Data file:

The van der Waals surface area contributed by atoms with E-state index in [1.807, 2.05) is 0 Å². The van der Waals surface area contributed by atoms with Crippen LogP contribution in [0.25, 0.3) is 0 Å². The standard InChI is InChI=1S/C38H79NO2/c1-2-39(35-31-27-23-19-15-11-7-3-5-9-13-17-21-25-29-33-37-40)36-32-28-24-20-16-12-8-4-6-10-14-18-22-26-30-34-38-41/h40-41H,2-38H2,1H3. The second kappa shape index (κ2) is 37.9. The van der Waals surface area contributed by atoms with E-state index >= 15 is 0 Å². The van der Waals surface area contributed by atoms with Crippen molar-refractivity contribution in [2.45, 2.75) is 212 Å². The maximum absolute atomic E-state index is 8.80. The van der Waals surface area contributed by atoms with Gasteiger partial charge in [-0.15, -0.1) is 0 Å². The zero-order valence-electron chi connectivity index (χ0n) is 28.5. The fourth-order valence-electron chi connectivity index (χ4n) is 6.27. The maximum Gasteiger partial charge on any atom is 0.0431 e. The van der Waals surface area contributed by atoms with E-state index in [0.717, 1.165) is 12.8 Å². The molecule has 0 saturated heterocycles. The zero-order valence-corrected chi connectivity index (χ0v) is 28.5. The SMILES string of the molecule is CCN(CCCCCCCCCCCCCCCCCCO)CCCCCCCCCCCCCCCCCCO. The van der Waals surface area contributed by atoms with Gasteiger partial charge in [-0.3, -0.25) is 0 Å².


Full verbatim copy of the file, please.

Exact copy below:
The van der Waals surface area contributed by atoms with E-state index in [1.807, 2.05) is 0 Å². The van der Waals surface area contributed by atoms with Crippen LogP contribution in [0.25, 0.3) is 0 Å². The standard InChI is InChI=1S/C38H79NO2/c1-2-39(35-31-27-23-19-15-11-7-3-5-9-13-17-21-25-29-33-37-40)36-32-28-24-20-16-12-8-4-6-10-14-18-22-26-30-34-38-41/h40-41H,2-38H2,1H3. The second kappa shape index (κ2) is 37.9. The van der Waals surface area contributed by atoms with E-state index >= 15 is 0 Å². The van der Waals surface area contributed by atoms with Crippen molar-refractivity contribution in [2.45, 2.75) is 212 Å². The maximum absolute atomic E-state index is 8.80. The van der Waals surface area contributed by atoms with Gasteiger partial charge in [-0.15, -0.1) is 0 Å². The zero-order valence-electron chi connectivity index (χ0n) is 28.5. The fourth-order valence-electron chi connectivity index (χ4n) is 6.27. The maximum Gasteiger partial charge on any atom is 0.0431 e. The van der Waals surface area contributed by atoms with E-state index in [0.717, 1.165) is 12.8 Å². The molecule has 0 saturated heterocycles. The zero-order valence-corrected chi connectivity index (χ0v) is 28.5. The SMILES string of the molecule is CCN(CCCCCCCCCCCCCCCCCCO)CCCCCCCCCCCCCCCCCCO. The van der Waals surface area contributed by atoms with Gasteiger partial charge in [-0.3, -0.25) is 0 Å².